Why does Partition warrant literary reiterations after seven decades? Why did you opt for fiction as a vehicle to explore it?
Partition is not our past, it is resonating loudly in our present. It asks us not to sentimentalise but to interrogate it so that we may reconcile and heal. Writer Hilary Mantel argues that “facts are not the truth but the record of what’s left on the record. It is up to the living to interpret those accounts”. All my writing has been an attempt to bring to paper stories I grew up with, that spoke of an undivided land and time, that are now being erased.
Whilst researching and writing The Partition Trilogy, a two-decade-long engagement, I had two specific goals. One was to put faces on the ones who loved and lived and lost in that cataclysm, especially women, who suffered the worst and were obscured in the interstices of history. Second was to faithfully, with great historical accuracy, render the multiple dilemmas faced by our leaders as the charger of time galloped to 15 August.
What is the broad outline of your projected trilogy and are there any unconventional sources you have relied on to bring the story to life?
The Partition Trilogy is an exploration of the events, exigencies and decisions that led to the independence of India, its concomitant partition, and the accession of princely states alongside. Lahore, Book 1 is set in the months leading up to independence; Hyderabad and Kashmir, Books 2 and 3 respectively, are set in the 15 months thereafter. Jawaharlal Nehru, Vallabhbhai Patel and Dickie Mountbatten share space in the trilogy with the ordinary people from the places that were affected by the partition and the reorganisation of the states. I owe an immense debt to the libraries that have supported my long quest to research this period: the Singapore National Library, Hong Kong Public Library and New York Public Library. Growing up in a border town and being able to engage with survivors of ’47 and ’84 has been my best education.
Did it feel formidably challenging to imagine long-dead politicians into life, especially those with hallowed auras around them?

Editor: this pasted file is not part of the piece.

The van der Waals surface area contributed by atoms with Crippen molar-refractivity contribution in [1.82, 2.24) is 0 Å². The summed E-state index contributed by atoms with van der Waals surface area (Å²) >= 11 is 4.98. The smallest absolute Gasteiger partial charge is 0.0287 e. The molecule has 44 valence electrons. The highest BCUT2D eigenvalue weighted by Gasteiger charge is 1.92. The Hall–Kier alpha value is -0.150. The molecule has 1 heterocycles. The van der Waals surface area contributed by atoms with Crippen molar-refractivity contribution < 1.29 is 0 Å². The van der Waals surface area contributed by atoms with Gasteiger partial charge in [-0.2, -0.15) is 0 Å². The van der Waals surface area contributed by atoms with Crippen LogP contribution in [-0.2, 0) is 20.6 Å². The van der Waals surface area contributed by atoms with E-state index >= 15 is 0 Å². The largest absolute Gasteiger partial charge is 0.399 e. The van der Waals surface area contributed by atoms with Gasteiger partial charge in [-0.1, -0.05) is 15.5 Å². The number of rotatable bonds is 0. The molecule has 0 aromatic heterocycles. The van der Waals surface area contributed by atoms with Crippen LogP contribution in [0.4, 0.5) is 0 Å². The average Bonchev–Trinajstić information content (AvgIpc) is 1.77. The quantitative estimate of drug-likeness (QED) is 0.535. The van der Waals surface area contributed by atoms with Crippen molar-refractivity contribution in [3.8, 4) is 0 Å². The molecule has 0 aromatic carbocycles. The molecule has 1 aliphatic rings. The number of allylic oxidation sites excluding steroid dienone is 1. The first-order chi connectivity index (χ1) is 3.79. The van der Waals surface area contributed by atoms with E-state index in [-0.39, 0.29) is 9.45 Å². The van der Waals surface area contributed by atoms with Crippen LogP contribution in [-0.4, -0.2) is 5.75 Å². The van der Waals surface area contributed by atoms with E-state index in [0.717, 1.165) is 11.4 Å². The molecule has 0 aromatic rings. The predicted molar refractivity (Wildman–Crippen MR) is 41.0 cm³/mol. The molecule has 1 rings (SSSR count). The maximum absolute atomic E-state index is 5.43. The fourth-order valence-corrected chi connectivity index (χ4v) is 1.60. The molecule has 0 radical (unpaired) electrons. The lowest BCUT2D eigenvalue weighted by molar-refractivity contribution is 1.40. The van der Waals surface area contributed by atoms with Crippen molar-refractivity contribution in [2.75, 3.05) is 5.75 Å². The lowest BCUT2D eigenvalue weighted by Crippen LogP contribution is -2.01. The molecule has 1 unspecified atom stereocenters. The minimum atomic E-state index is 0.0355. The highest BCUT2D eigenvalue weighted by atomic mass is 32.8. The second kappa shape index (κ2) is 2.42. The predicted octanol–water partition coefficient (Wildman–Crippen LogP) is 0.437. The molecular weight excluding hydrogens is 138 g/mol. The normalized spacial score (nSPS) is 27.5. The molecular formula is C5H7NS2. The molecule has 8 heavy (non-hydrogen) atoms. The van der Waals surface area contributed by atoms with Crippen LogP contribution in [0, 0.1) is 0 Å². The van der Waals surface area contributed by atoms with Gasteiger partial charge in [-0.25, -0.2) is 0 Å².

Absolutely. But I knew I had something unique to offer, hailing as I do from my Janus-faced border town. And I believe in entrepreneur Lee Iacocca’s dictum: When you get into a room, make sure you know more than anybody else. I use a style of creative semi-non-fiction—“Critical fabulation”, coined by American writer Saidiya Hartman—to bring the suppressed voices of the past to the surface by means of hard research. My prolonged quest to research my political protagonists—Nehru, Patel and Mountbatten—had my daughter convinced I was holding seances with dead men!
Jinnah appears squarely as the villain, with M.K. Gandhi sharing some of the blame, in your telling. While this is faithful to historical accounts of the endgame, do you personally feel it could have been different?
The narrative is set in the months leading up to Partition, by which time the foundational factors for division were already in play, engineered by the British over the period of the Raj. I decided not to have Jinnah and Gandhi as protagonists because they would suck up too much of the oxygen. Instead, I focused on the two men, Nehru and Patel, who were actively engaged in negotiations with the viceroy.
Whether Partition could have been averted is too large a question to be debated in a few words. However, we can conclusively implicate the Raj. As Patel says in the novel: “The British have disguised their politics as concern for the minority, abetting Jinnah and the League in its demands for Pakistan. Now, if that is a solution, I could apply it to Great Britain. And within one week, I would bring such disagreements to the fore that England, Wales, and Scotland would squabble like rabid dogs.”